1. A shift in opinion. Prorogation outrage is petering out, according to a new EKOS poll that shows Stephen Harper's Tories back on top.
The national survey found that for the first time in a month the Conservatives have a slim but significant two-point lead over Michael Ignatieff's Liberals.
And will there be an election this year? EKOS pollster Mr. Graves discovered that about half of the electorate - 48.6 per cent - would choose a trip to the ballot box before the end of the year, compared to 42.5 per cent who don't want one until the Prime Minister's four-year term ends in the fall of 2012.
While EKOS pollster Frank Graves says these results won't "have the Conservatives dancing in the streets" it does offer them some good news, finally.
The survey of 3,006 Canadians, conducted between Feb. 3 and 9, shows 31 per cent support for the Conservatives compared to 29 per cent for the Liberals. The NDP attracted 15.5 per cent of voter support; the Bloc has 10. 3 per and the Green Party has 11.3 per cent.
"It appears the profound and unexpected backlash from prorogation appears to have exhausted itself for the time being," Mr. Graves says.
Indeed, the Liberals were tied with the Conservatives for several weeks as the Tories saw the 10-point lead over the Grits - one they had enjoyed in the fall - evaporate as a result of Mr. Harper's decision to shut down Parliament.
"With a pretty solid performance over the past month [with the government's rapid response to the Haiti earthquake]the CPC have clearly been able to right what was beginning to look like a sinking ship," he said.
Given all that, however, Mr. Graves still says the new political landscape is one that sees the two major parties running almost neck-in-neck.
And he has found some underlying troubles for the Conservatives - only 9.3 per cent of respondents picked the Tories as their second choice compared to 16.6 per cent for the Liberals.
"This means that from their newly humble 31 point position that even in the unlikely case that they could collect 100 per cent of their current second choice vote, they would still fall short of a majority," Mr. Graves says.
However, he says the Liberals could "theoretically produce a large majority" if their first and second choice votes were combined. And he notes that theory could be put into practice if half of the respondents get their way on election timing.
Mr. Graves asked those surveyed: "If you could choose, when would you want the next federal election to be held?" And he found that 13.3 per cent want an election as soon as possible, 10.8 per cent want one sometime in the next four months while 24.2 per cent would like a vote before the end of the year.
"To put an exclamation point on that finding we note that, outside of CPC supporters, an overwhelming majority of the rest of the electorate want to see a 2010 election," he says. "My guess is that they probably won't be disappointed."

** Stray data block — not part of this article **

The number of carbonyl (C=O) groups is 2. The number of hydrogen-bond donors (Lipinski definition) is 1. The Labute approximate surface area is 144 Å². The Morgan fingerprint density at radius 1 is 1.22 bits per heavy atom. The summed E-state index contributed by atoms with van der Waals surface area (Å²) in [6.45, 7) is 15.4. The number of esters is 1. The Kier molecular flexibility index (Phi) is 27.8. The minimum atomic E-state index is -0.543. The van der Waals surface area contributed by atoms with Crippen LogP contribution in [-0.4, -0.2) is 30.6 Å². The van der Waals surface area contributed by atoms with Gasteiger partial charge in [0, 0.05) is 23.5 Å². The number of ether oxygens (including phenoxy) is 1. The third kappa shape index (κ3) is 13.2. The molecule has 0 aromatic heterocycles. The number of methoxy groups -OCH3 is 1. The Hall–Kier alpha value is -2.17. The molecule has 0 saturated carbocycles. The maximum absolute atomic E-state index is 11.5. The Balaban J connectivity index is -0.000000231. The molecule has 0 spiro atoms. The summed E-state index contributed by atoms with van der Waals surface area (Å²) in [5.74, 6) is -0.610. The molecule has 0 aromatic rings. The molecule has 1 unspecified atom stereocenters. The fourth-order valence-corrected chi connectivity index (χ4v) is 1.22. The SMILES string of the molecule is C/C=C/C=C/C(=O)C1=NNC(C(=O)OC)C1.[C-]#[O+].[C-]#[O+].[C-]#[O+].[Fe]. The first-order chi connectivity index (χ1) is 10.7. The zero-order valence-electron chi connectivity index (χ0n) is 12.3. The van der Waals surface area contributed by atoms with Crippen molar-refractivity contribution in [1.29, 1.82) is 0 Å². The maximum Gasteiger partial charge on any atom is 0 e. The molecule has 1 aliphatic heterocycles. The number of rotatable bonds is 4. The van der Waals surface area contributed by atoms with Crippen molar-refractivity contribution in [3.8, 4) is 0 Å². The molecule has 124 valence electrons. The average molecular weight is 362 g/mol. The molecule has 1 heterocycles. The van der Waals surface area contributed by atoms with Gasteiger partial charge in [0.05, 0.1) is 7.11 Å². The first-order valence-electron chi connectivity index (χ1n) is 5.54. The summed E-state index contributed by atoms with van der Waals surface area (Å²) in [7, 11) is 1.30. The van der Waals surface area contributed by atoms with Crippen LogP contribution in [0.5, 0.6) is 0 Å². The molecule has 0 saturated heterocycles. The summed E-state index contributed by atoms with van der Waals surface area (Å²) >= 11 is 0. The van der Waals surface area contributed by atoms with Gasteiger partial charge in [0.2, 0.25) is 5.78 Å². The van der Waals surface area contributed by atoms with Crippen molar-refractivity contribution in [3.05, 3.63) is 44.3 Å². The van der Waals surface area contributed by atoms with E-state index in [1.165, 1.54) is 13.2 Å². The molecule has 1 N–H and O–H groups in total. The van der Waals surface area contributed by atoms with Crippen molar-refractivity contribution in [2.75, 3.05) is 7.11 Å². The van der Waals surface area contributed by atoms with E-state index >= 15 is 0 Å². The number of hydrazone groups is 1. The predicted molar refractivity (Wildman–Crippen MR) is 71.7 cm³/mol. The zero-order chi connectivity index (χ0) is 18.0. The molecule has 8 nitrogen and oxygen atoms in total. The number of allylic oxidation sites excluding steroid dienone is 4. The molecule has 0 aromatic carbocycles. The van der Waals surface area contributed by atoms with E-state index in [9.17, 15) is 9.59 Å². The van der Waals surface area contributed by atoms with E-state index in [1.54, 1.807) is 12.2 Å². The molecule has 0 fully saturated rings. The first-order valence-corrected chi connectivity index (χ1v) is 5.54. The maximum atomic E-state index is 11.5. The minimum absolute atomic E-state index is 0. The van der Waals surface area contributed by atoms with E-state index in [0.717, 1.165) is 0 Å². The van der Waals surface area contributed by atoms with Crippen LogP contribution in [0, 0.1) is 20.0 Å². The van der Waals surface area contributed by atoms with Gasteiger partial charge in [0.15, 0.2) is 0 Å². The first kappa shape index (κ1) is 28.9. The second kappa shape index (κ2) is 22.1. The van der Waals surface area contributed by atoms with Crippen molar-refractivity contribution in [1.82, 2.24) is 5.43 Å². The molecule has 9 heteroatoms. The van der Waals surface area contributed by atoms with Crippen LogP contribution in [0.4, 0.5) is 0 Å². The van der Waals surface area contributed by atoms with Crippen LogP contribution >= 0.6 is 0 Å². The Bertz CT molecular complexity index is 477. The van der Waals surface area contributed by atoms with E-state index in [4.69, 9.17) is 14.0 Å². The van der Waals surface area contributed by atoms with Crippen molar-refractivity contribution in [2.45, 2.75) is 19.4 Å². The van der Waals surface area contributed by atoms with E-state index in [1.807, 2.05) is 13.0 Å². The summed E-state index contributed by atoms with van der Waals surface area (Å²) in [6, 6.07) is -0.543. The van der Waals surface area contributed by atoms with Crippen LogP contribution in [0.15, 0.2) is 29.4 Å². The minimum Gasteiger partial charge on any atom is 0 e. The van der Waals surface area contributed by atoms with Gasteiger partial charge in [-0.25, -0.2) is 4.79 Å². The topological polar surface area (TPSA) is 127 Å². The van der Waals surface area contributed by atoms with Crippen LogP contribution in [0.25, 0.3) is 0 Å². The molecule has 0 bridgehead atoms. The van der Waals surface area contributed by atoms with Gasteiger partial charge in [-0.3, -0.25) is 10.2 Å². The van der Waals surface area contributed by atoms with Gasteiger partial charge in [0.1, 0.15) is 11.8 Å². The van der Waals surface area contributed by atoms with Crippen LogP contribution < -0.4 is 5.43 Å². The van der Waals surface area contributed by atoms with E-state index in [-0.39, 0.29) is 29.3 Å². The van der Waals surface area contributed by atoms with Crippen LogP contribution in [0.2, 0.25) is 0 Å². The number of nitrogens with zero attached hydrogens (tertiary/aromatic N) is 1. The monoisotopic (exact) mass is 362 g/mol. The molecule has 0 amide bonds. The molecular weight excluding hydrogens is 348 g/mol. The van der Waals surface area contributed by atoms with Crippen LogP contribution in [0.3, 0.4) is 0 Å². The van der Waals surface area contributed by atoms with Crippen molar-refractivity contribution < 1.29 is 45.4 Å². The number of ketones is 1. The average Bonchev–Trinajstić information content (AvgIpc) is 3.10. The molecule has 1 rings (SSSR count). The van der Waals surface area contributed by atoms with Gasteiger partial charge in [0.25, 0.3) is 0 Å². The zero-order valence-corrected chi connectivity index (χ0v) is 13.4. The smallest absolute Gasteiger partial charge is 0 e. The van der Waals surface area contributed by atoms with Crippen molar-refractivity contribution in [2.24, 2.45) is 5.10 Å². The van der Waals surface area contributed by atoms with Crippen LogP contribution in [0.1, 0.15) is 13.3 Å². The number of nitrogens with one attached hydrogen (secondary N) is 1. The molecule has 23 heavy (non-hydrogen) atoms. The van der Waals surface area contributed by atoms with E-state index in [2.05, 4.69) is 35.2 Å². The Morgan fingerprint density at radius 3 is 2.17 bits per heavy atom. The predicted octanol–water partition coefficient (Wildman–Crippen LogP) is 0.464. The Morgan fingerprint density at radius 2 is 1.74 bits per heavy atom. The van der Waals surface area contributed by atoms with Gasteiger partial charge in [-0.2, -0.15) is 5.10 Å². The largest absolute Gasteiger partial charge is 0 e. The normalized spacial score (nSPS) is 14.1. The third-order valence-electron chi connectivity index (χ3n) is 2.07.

2. An outburst on air. Oh, Dimitri. There he was on national television - his voice raised, his words pointed - arguing with an elected Member of Parliament, Vancouver New Democrat Libby Davies.
Dimitri Soudas, for those who don't know him, is Prime Minister Stephen Harper's spokesman. He is a young man who is extremely loyal to his boss and to his party. He is quick, smart and aggressive; he is often effective and he can also be really nice.
But he wasn't yesterday.
He took on Ms. Davies, accusing her first in a press release of organizing a protest in which he said the doors of the building in which an event that was to be attended by the Prime Minister were chained shut. This, he said, prevented seniors, veterans and children from exiting a building.
Then he took it the airwaves after the CBC invited him onto their supper-hour politics show; he and Ms. Davies mixed it up on air.
The NDP MP denied organizing the protest. She said she was there supporting the community, which is angry about the Conservative government's decision to take its bid to shut down Insite, Vancouver's safe-injection site, all the way to the Supreme Court of Canada.
The protest forced the Prime Minister to postpone his visit to the Chinese Cultural Centre. Ms. Davies had tweeted that the protest was impressive. And that drew Mr. Soudas' ire.
Now, this isn't the first time that Mr. Soudas has found controversy.
For example, at the G8 summit in Italy last year, the Prime Minister had to apologize to Liberal Leader Michael Ignatieff after Mr. Soudas gave him incorrect information. Mr. Soudas apologized to his boss and to Mr. Ignatieff at the time and said he would accept whatever consequences came to him.
Now he's back at it, hurling accusations at an MP yesterday and still asking today whether an elected politician should be encouraging protests of the sort that broke out here in Vancouver.
(Photo: Protesters surround the Chinese Cultural Centre in Vancouver yesterday ahead of the Prime Minister's visit. Chris Helgren/Reuters)